abstract = "Background: Corresponding with the T helper cell type 1/T helper cell type 2 hypothesis, autoimmune and allergic diseases are considered pathologically distinct and mutually exclusive conditions. Co-occurrence of autoimmune disorders and allergy within patients, however, has been reported. Transgenerational co-occurrence of autoimmune and allergic disease has been less often described and may differ from the intra-patient results..Aims: To test the hypothesis that autoimmune disorders in parents are a risk factor for the development of an allergic disease in their offspring.Methods: Prospectively registered (by academic general practitioners) International Classifications of Primary Care (ICPC) for diagnoses of autoimmune disorders and allergy within families were evaluated (n=5,604 families) by performing multiple logistic regression analyses.Results: The presence of any ICPC-encoded autoimmune disorder in fathers appeared to be associated with an increased risk in their eldest children of developing an allergy (odds ratio (OR) 1.4, 95{\%} Cl 1.042 to 1.794). Psoriasis in fathers was particularly shown to be of influence (OR 1.5, 95{\%} CI 1.061 to 2.117) and, although any ICPC-encoded autoimmune disease in mothers was found not to be of significance, the combined international code for registering rheumatoid arthritis/ankylosing spondylitis in mothers was OR 1.7 (95{\%} Cl 1.031 to 2.852).Conclusions: The occurrence of ICPC-encoded autoimmune disorders in parents, especially psoriasis and rheumatoid arthritis/ankylosing spondylitis, significantly increases the occurrence of allergic disease in their children. After validation in follow-up research in a larger sample, these results may lead to the inclusion of 'parental autoimmune condition' as a risk factor in the general practitioner's diagnostics of allergic disease. (C) 2013 Primary Care Respiratory Society UK. All rights reserved.",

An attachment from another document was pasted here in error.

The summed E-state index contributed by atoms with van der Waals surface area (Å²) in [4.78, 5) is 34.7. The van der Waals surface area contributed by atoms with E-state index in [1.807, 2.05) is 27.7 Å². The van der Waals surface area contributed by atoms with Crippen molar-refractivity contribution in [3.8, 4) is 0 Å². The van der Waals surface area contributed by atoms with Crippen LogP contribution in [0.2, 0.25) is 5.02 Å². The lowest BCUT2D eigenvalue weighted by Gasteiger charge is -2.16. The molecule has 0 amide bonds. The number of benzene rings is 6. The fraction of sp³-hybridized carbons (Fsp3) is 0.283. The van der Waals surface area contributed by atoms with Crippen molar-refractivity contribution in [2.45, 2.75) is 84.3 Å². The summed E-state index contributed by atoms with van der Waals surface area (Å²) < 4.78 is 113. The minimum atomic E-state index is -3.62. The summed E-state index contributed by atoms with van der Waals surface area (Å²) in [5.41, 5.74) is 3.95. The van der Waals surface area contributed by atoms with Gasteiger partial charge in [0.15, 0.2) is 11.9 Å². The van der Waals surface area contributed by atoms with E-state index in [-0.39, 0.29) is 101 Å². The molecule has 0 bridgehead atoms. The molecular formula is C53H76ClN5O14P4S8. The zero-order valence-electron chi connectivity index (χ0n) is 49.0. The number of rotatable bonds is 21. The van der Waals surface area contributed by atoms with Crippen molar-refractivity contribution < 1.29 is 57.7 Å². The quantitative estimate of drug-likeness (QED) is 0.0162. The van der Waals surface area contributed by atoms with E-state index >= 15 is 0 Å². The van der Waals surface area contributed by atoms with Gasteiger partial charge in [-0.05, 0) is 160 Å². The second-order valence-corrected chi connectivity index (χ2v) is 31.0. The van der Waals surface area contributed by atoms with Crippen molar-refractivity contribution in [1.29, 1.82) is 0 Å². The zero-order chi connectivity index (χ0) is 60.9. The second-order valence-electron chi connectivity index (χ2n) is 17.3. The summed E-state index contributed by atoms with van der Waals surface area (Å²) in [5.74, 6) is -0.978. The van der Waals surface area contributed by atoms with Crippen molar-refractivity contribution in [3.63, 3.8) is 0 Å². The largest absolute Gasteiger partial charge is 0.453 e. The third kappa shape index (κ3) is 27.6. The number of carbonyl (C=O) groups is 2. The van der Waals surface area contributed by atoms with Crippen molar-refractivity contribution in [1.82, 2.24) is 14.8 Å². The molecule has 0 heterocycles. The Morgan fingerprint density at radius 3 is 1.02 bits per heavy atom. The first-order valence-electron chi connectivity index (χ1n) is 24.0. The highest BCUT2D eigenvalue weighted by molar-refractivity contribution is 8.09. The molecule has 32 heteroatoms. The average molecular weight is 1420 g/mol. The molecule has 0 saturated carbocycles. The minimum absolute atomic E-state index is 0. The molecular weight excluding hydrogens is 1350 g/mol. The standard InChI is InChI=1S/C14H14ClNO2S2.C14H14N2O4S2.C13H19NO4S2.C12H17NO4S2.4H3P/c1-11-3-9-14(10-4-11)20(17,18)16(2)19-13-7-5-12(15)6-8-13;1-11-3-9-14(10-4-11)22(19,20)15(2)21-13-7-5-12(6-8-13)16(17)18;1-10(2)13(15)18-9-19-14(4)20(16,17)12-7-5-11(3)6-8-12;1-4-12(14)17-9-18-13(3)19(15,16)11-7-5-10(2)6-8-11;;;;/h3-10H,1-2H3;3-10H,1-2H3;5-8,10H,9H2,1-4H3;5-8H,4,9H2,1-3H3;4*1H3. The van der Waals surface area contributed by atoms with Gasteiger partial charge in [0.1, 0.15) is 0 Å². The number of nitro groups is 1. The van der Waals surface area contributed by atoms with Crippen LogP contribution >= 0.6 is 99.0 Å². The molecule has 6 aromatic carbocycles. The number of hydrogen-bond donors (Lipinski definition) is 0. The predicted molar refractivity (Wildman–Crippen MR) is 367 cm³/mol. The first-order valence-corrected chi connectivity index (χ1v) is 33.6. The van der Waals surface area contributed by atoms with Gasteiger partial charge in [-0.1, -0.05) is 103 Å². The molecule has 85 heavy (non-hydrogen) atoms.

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author = "T. Maas and C. Nieuwhof and {Lima Passos}, V. and C. Robertson and A. Boonen and R.B. Landew{\'e} and J.W. Voncken and J.A. Knottnerus and J.G. Damoiseaux",
year = "2014",
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doi = "10.4104/pcrj.2013.00108",
language = "English",
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Transgenerational occurrence of allergic disease and autoimmunity: general practice-based epidemiological research. / Maas, T.; Nieuwhof, C.; Lima Passos, V.; Robertson, C.; Boonen, A.; Landewé, R.B.; Voncken, J.W.; Knottnerus, J.A.; Damoiseaux, J.G.

In: Primary Care Respiratory Journal, Vol. 23, No. 1, 03.2014, p. 14-21.

Research output: Contribution to journalArticleAcademicpeer-review

TY - JOUR

T1 - Transgenerational occurrence of allergic disease and autoimmunity: general practice-based epidemiological research

AU - Maas, T.

AU - Nieuwhof, C.

AU - Lima Passos, V.

AU - Robertson, C.

AU - Boonen, A.

AU - Landewé, R.B.

AU - Voncken, J.W.

AU - Knottnerus, J.A.

AU - Damoiseaux, J.G.

PY - 2014/3

Y1 - 2014/3